My clients probably get tired of hearing me talk about the virtues of differentiation. But it’s usually better to remove the competition by developing your difference than it is to take on the competition directly. Companies that do the latter are considered commodity providers and this is not a good position to occupy in the marketplace. Following are seven ideas to help you achieve effective differentiation.
- Focus on the one thing! Don’t be like one of those companies that aspire to be the best in quality, service, pricing, innovation and every other attribute. While this sounds good in theory, life doesn’t work that way. There is a well-known saying in the upper levels of the sailing community: “Will it make the boat go faster”? Just like these elite sailing teams, you need to pick your core value and concentrate your forces on being the best in that area – whatever your version happens to be of “making the boat go faster.” Or as Curly said to Mitch in the movie City Slickers: “One thing. Just one thing. You stick to that and the rest don’t mean s***.”
- Give something away. On a recent trip to Gothenburg, Sweden, our tour guide gave everyone in the group a free shot of the local “fish vodka.” Since it was a free walking tour, the guide’s income comes only from the tips of satisfied tour participants. Kurt found a great way to create goodwill with his customers – not to mention loosening them up a bit!
- Provide convenience. For many of us, time is the most valuable commodity. Whatever you can do to deliver your products and services quickly and effortlessly will be appreciated and set you apart. It starts with a quality website that makes it easy for prospects and customers to find what they need without talking to someone. This removes frustration and saves your sales reps’ valuable time. One important tip: What your engineers find to be understandable is not the same as what your prospects find to be understandable. This needs to be validated.
- Be a niche marketer. In both the B2B and B2C worlds, unless your marketing budget is large, it most often pays to fine-tune your target audience. This will not only differentiate you, but usually provides for better profit margins and close rates. For example, an enterprise software company could have different flavors of its offerings for the retail, manufacturing and services industries. The key is to provide not only product/feature differences, but also to communicate the value proposition in a way that speaks to the specifics of a particular audience.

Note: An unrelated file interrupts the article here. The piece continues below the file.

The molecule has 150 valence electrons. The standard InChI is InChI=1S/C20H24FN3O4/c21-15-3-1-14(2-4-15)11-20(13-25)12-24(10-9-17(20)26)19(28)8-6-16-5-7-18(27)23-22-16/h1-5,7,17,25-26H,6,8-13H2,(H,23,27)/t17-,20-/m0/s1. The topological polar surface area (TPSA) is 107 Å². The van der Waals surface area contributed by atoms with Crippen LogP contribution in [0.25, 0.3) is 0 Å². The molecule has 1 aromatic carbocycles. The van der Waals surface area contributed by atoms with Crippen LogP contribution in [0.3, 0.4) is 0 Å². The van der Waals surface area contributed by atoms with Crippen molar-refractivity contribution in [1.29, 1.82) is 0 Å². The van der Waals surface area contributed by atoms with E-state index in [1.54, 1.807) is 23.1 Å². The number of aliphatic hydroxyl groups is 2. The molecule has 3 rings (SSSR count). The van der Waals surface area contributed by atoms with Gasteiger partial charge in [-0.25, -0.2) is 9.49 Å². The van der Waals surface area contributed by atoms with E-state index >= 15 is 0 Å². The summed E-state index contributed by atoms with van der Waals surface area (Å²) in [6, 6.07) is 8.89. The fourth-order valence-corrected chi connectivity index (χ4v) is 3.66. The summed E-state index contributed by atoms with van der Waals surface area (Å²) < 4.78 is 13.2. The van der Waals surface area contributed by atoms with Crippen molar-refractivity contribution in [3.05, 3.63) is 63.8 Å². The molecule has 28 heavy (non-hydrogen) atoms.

- Show trustworthiness. People not only want to know that they are getting value; they also want to understand that the risks of the purchase are worth the cost. They want to know that you company and staff are credible. Customer case studies, reviews, guarantees and third party recognition are especially helpful.
- Provide a hearty welcome. This idea isn’t for everyone, but a company called Parking Spot has a driver who gives her Denver International Airport long-term parking customers a hug when they get on her bus. Her enthusiasm is contagious after a weary day of traveling and not only does the company benefit, but customers (including me), give her larger tips. Whether in-person, over the phone, or via the Internet, figure out a way to “hug your customers” that differentiates you from the competition.
- Offer a new pricing strategy. As an example, Rolls Royce has begun offering their aircraft engines for free, but charging for power by the hour while offering full support of the product. This is not only a disruption of the B2B manufacturing industry, but also highly differentiating. Pricing strategy deserves its own blog post but suffice it to say – this can be a quick way to differentiate yourself, especially if your pricing model makes it easier and less risky for the prospect to purchase.
Whether you manufacture jet engines or drive an airport parking bus, the principles are the same. But when you do find your one thing – your unique way of hugging the customer – don’t simply try it and go on to something else. Company reputations aren’t built on a single transaction, but rather over a series of positive interactions. Persistence and patience will win the day.